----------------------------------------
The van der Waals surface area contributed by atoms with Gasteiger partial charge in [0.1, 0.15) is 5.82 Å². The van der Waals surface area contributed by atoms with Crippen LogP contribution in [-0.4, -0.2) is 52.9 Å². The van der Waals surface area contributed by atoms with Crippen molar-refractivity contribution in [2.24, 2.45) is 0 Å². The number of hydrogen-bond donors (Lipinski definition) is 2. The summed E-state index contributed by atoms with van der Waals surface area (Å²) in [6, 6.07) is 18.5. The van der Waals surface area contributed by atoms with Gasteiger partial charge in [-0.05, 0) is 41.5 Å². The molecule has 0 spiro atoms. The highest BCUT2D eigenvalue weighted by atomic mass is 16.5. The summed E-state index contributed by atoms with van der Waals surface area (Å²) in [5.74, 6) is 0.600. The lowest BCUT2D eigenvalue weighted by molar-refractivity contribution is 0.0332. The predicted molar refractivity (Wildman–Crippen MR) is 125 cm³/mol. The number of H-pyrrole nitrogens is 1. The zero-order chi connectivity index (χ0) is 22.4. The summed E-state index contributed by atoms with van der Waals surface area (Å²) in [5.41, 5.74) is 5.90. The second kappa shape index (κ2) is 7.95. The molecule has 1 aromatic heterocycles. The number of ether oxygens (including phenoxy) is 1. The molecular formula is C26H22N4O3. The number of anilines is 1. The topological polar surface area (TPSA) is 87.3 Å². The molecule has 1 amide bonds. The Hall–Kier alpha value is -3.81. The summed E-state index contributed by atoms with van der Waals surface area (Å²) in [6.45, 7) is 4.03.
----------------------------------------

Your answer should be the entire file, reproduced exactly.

The van der Waals surface area contributed by atoms with Gasteiger partial charge in [0.1, 0.15) is 5.82 Å². The van der Waals surface area contributed by atoms with Crippen LogP contribution in [-0.4, -0.2) is 52.9 Å². The van der Waals surface area contributed by atoms with Crippen molar-refractivity contribution in [2.24, 2.45) is 0 Å². The number of hydrogen-bond donors (Lipinski definition) is 2. The summed E-state index contributed by atoms with van der Waals surface area (Å²) in [6, 6.07) is 18.5. The van der Waals surface area contributed by atoms with Gasteiger partial charge in [-0.05, 0) is 41.5 Å². The molecule has 0 spiro atoms. The highest BCUT2D eigenvalue weighted by atomic mass is 16.5. The summed E-state index contributed by atoms with van der Waals surface area (Å²) in [5.74, 6) is 0.600. The lowest BCUT2D eigenvalue weighted by molar-refractivity contribution is 0.0332. The predicted molar refractivity (Wildman–Crippen MR) is 125 cm³/mol. The number of H-pyrrole nitrogens is 1. The zero-order chi connectivity index (χ0) is 22.4. The summed E-state index contributed by atoms with van der Waals surface area (Å²) in [5.41, 5.74) is 5.90. The second kappa shape index (κ2) is 7.95. The molecule has 1 aromatic heterocycles. The number of ether oxygens (including phenoxy) is 1. The molecular formula is C26H22N4O3. The number of anilines is 1. The topological polar surface area (TPSA) is 87.3 Å². The molecule has 1 amide bonds. The Hall–Kier alpha value is -3.81. The summed E-state index contributed by atoms with van der Waals surface area (Å²) in [6.45, 7) is 4.03.